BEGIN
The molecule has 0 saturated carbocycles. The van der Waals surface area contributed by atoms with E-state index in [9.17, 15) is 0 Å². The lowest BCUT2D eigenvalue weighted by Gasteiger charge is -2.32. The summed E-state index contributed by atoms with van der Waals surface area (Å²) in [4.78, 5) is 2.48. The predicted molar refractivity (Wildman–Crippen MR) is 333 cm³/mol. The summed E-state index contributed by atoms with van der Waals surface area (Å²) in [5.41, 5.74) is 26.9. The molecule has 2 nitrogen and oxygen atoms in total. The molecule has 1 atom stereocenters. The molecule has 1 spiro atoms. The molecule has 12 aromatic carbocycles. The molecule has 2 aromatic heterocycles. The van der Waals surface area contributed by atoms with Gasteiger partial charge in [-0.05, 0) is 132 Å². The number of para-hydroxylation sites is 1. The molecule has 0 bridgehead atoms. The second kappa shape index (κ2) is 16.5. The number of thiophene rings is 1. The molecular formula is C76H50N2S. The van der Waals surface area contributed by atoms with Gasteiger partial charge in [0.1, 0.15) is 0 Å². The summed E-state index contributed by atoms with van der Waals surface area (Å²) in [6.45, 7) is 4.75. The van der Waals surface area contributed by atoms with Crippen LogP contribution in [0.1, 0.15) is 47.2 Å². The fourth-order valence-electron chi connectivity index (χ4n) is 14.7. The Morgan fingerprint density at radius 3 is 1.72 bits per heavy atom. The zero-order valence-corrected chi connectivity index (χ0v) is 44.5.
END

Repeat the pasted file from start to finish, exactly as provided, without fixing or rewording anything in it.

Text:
The molecule has 0 saturated carbocycles. The van der Waals surface area contributed by atoms with E-state index in [9.17, 15) is 0 Å². The lowest BCUT2D eigenvalue weighted by Gasteiger charge is -2.32. The summed E-state index contributed by atoms with van der Waals surface area (Å²) in [4.78, 5) is 2.48. The predicted molar refractivity (Wildman–Crippen MR) is 333 cm³/mol. The summed E-state index contributed by atoms with van der Waals surface area (Å²) in [5.41, 5.74) is 26.9. The molecule has 2 nitrogen and oxygen atoms in total. The molecule has 1 atom stereocenters. The molecule has 1 spiro atoms. The molecule has 12 aromatic carbocycles. The molecule has 2 aromatic heterocycles. The van der Waals surface area contributed by atoms with Gasteiger partial charge in [-0.05, 0) is 132 Å². The number of para-hydroxylation sites is 1. The molecule has 0 bridgehead atoms. The second kappa shape index (κ2) is 16.5. The number of thiophene rings is 1. The molecular formula is C76H50N2S. The van der Waals surface area contributed by atoms with Gasteiger partial charge in [0.1, 0.15) is 0 Å². The summed E-state index contributed by atoms with van der Waals surface area (Å²) in [6.45, 7) is 4.75. The van der Waals surface area contributed by atoms with Crippen LogP contribution in [0.1, 0.15) is 47.2 Å². The fourth-order valence-electron chi connectivity index (χ4n) is 14.7. The Morgan fingerprint density at radius 3 is 1.72 bits per heavy atom. The zero-order valence-corrected chi connectivity index (χ0v) is 44.5.